How Good is the BenQ MH530FHD Projector? 1080p Full HD and Affordable.


If you’re like most US consumers, the name BenQ might be new to you – but rest assured that this company has been around for many years with the reputation of offering great value for money in consumer electronics space. They’re doing it again with the MH530FHD, BenQ’s home entertainment projector that’s characterized by the last three letters -FHD- Full High-Definition, which means yes, 1080p!

Projection technology has advanced far, and makes it possible to project this many pixels onto a wall displaying high resolution pictures.


It’s pretty to look at and is designed with some nice curves – the edges are smoothed out to avoid being too “boxy”. It’s also got a printed texture on the top side, giving it a subtle elegance. To give a rough idea of its size, I’d say it’s two of my heads put together, but the unit is also fairly lightweight being that it’s made of plastics. The whole left and right sides are grills that allow for a good flow of air, thus elongating its life. There is a manual focus knob on the top as well as a mini-zoom, and basic controls for power, selecting a source, audio levels and keystoning. A very big plus with this is that you don’t have to worry if you ever misplace the remote – you can control almost everything with the controls right on the projector.


On the bottom, there are three little feet for adjusting the height and a ton of inputs in the back. But after staring at the panel for a good while, it dawned on me that I wouldn’t be using most of them since they consisted of legacy ports, like D-sub computer connectors (mostly used with older tube monitors) and RCA and S-video type connectors, that are used for DVD players and Super VHS. I suppose it isn’t bad to have them in case your folks come over one day to watch their favorite DVD’s, but it’s a good thing there are two HDMI ports so you don’t have to keep pulling out cables. For many, it’ll mean plugging in their gaming console in one and a computer in the other.


Usage is fairly straight forward. You connect your source (computer or game console for example), press power, adjust “keystone” to fix the angle, set focus, and have at it with your movie or game. You can simply imagine the projector taking the place of your tv or monitor with a couple of minor differences, but to make all this work, you do need two things – a large white wall and some distance between that wall and the projector.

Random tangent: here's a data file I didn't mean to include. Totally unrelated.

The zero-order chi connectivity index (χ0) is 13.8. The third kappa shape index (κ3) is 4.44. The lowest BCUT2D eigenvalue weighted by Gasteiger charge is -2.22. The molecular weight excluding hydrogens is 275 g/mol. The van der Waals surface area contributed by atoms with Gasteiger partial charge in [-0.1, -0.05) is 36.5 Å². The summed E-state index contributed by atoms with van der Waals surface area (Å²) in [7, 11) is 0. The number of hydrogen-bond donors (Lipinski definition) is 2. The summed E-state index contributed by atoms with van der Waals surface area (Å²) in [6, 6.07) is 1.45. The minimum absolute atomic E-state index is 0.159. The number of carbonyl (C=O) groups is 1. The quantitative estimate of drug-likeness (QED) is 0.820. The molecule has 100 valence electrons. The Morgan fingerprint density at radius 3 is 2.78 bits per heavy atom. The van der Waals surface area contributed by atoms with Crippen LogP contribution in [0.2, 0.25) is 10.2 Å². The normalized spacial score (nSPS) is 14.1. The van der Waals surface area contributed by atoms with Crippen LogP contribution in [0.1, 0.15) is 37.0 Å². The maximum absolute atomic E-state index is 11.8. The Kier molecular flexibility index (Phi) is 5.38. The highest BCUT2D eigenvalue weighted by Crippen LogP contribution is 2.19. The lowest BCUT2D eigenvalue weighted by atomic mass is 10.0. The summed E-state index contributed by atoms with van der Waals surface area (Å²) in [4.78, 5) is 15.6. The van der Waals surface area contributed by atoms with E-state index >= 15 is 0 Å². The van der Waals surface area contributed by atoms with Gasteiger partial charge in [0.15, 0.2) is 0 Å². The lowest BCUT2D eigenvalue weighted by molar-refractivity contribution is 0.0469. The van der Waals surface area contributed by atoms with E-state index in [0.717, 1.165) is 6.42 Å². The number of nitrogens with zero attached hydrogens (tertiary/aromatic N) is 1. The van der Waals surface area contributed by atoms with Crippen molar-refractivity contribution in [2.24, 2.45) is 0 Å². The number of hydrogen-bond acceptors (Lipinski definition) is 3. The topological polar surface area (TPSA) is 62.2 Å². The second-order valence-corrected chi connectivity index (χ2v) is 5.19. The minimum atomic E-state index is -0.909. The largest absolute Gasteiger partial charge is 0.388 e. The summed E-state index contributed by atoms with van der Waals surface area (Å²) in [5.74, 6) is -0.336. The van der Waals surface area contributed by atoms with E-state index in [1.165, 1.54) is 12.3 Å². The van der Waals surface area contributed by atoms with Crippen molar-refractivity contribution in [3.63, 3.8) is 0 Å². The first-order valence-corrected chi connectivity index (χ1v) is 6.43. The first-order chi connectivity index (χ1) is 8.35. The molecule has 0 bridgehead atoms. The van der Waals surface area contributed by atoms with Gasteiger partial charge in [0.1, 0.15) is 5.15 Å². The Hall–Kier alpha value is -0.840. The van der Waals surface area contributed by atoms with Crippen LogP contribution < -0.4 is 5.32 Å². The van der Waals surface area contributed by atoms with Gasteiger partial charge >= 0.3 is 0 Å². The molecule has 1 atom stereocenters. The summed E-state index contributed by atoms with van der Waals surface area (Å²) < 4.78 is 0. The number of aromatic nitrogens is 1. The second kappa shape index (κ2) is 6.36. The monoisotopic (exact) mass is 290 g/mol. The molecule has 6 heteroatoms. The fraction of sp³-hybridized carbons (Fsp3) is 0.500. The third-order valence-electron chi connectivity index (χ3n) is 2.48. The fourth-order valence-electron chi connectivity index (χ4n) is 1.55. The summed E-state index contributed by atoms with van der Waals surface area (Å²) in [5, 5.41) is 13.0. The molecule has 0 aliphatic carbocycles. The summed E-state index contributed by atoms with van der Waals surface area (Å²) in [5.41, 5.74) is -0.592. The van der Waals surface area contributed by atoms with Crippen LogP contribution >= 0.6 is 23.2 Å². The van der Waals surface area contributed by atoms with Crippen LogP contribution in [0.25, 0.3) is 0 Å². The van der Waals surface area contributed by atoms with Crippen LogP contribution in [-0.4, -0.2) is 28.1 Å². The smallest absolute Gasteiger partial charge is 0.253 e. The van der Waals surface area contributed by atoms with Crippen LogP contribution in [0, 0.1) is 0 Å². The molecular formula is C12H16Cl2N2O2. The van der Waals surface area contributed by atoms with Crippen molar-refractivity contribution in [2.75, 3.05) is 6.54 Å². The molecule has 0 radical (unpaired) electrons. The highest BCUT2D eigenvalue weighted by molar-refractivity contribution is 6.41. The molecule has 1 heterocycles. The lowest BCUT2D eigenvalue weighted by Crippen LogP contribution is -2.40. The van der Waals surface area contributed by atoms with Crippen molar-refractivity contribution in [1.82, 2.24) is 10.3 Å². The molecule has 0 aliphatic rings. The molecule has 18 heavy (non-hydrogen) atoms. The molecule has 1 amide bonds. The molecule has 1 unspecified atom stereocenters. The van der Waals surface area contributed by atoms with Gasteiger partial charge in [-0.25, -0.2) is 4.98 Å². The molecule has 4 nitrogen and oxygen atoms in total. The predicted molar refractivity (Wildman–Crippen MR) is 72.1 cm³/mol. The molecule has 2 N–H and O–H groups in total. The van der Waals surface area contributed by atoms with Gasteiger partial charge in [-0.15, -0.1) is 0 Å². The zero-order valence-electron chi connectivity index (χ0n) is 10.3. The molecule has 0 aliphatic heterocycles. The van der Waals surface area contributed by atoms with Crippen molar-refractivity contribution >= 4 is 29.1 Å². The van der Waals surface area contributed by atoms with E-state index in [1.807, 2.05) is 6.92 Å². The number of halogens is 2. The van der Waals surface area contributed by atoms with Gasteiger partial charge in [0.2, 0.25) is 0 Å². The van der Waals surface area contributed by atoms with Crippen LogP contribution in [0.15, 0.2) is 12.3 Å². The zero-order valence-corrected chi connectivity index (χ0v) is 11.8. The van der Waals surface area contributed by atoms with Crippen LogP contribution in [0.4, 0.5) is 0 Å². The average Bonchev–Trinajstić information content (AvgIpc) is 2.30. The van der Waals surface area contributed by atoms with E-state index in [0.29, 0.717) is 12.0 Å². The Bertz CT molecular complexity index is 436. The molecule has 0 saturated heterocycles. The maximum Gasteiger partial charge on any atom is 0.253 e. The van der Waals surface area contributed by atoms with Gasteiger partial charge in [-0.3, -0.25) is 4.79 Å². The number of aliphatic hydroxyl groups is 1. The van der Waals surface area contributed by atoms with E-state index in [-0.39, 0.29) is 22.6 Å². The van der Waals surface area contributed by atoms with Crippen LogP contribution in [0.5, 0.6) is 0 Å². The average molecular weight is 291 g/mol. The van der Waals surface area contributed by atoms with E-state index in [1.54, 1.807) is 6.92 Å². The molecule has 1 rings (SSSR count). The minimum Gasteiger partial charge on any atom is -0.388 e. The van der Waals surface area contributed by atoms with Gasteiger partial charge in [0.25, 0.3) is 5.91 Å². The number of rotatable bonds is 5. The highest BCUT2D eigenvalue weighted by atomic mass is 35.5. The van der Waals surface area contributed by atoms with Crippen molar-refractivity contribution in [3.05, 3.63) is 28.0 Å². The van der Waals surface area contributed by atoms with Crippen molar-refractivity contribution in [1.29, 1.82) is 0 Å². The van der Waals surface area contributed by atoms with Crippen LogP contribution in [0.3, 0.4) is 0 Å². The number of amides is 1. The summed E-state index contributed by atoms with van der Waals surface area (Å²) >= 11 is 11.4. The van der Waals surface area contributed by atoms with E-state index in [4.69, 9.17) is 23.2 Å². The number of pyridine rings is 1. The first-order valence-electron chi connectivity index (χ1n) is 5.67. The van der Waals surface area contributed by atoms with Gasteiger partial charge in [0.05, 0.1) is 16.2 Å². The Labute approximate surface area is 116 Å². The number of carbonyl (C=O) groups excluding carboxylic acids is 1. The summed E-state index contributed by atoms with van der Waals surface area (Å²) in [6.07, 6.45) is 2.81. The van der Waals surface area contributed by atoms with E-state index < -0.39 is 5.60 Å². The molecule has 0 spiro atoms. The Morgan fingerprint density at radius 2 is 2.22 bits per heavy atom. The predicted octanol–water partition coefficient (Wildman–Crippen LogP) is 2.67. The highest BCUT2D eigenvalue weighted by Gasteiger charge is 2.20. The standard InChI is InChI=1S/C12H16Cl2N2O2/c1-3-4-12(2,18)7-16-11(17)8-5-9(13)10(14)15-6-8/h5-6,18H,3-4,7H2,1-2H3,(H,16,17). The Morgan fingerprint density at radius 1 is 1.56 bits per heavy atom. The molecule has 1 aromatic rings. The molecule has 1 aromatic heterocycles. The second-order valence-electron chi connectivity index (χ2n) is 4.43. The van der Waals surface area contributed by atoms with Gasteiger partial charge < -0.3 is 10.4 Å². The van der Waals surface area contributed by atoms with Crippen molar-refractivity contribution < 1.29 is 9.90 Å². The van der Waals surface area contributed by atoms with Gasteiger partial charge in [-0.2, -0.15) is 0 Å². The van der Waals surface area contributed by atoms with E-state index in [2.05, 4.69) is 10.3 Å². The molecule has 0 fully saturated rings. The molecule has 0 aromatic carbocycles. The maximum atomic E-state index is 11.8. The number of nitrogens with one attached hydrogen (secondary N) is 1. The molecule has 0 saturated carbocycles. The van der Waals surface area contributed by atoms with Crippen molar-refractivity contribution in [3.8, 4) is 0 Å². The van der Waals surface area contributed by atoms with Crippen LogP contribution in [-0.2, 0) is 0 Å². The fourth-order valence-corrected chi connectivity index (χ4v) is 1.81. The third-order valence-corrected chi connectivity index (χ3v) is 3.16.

Keeping things simple, once you put the unit on a table or platform, you can raise or lower the front part by twisting the foot. Then you can use the circular pad on top of the projector (up and down) to set the keystone for a perfectly square picture. Focus couldn’t be easier – adjustments are made by turning the knob above the lens, with a slight zoom made possible by turning the adjacent knob below the focus. There’s also an “Eco blank” button that turns off the light source without turning off the unit for short periods when you’re not using it (the occasional bathroom break comes to mind or a dash to the cupboard for peanuts and popcorn.)

Of course if you’re really lazy, you can always use the infrared remote that allows you do all the functions plus a little more, without having to wade through various menu options.


The problem with having a projector like this is having a wall large enough to take advantage of it. I had just enough space on my own wall to project around 100″, which is 1.5 times my height (and that’s after moving my wall hangers, bookshelves and tables!) With an upper limit of 300″, there’s no need to worry if the picture will ever be big enough – for most of us living in a city with limited space, we’ll never reach that number. But you can relax knowing that it’s possible.

I’ve never seen a projector that is so bright that I can still see the picture with all the lights on in my apartment. Of course this only works if the picture is throwing some kind of color other than black – anything that’s too dark (like a night scene in a film) will be difficult to see, and for that you’d need to turn down the ambient light. Still, it’s no less than amazing. Take a look at the picture below to get an idea between a dark room (lights off) and a bright one (all lights on). The camera couldn’t capture how bright the room was, but believe me, it was much, much brighter in real life.

The technical brightness rating of 3300 ANSI lumens and a contrast ratio of 15000:1 explains a lot – but for most folks, those numbers may not mean a lot – though believe me when I tell you that if you wanted to watch a movie on this thing while doing your household chores, you can. Just don’t get too fixated on the film or you’ll burn a hole in the shirt you’re ironing.


Being full HD, it’s got a pixel density of 1920 across x 1080 vertical – the same as most FHD 40″ television sets and monitors. The interesting thing is that even though you make this 100″ big, you’ll be so far back that you won’t be able to see any dots or pixels unless you walk right up to the wall to pixel-peep. But if you’re that close, you won’t be seeing the whole screen, so what’s the point in doing that?

Finally, you have the option of watching in 3D if you have content in that format – but the projector doesn’t come with 3D glasses, so you’ll need to supply your own.)


The projector comes with a 3.5mm audio jack output, which is a great hint at what you should be doing when it comes to sound. And the correct answer is to connect it to a powered speaker.

It’s one of the very few cons of this unit, as the built-in speaker is a paltry 2W. Add to this the fact that the audio emanates from the same area where the fan blows out hot air – so unless you enjoy feeling hot projector air blowing in your ear, you’re going to struggle to hear anything despite the low fan noise (which is rated at 32 decibels on the Normal setting.)